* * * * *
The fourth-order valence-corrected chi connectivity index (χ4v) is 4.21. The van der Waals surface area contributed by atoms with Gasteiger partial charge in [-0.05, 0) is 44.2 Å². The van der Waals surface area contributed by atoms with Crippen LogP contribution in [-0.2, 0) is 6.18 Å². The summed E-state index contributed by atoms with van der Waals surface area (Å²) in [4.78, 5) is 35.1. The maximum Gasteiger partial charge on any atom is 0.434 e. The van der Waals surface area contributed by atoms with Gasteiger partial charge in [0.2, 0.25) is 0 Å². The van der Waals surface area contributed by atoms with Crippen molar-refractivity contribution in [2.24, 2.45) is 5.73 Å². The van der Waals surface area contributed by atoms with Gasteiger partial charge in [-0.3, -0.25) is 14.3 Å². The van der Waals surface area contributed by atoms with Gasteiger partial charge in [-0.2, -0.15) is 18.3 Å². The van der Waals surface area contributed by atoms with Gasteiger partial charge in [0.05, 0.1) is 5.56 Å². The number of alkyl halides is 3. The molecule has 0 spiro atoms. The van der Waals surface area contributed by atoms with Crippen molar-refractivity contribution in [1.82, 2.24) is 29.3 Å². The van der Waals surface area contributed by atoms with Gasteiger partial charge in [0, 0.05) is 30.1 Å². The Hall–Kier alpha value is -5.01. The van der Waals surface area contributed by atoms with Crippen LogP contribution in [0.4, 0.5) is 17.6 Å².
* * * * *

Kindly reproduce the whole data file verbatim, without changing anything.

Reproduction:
The fourth-order valence-corrected chi connectivity index (χ4v) is 4.21. The van der Waals surface area contributed by atoms with Gasteiger partial charge in [-0.05, 0) is 44.2 Å². The van der Waals surface area contributed by atoms with Crippen LogP contribution in [-0.2, 0) is 6.18 Å². The summed E-state index contributed by atoms with van der Waals surface area (Å²) in [4.78, 5) is 35.1. The maximum Gasteiger partial charge on any atom is 0.434 e. The van der Waals surface area contributed by atoms with Gasteiger partial charge in [0.2, 0.25) is 0 Å². The van der Waals surface area contributed by atoms with Crippen molar-refractivity contribution in [2.24, 2.45) is 5.73 Å². The van der Waals surface area contributed by atoms with Gasteiger partial charge in [-0.3, -0.25) is 14.3 Å². The van der Waals surface area contributed by atoms with Gasteiger partial charge in [-0.2, -0.15) is 18.3 Å². The van der Waals surface area contributed by atoms with Gasteiger partial charge in [0.05, 0.1) is 5.56 Å². The number of alkyl halides is 3. The molecule has 0 spiro atoms. The van der Waals surface area contributed by atoms with Crippen molar-refractivity contribution in [1.82, 2.24) is 29.3 Å². The van der Waals surface area contributed by atoms with Gasteiger partial charge in [0, 0.05) is 30.1 Å². The Hall–Kier alpha value is -5.01. The van der Waals surface area contributed by atoms with Crippen LogP contribution in [0.4, 0.5) is 17.6 Å².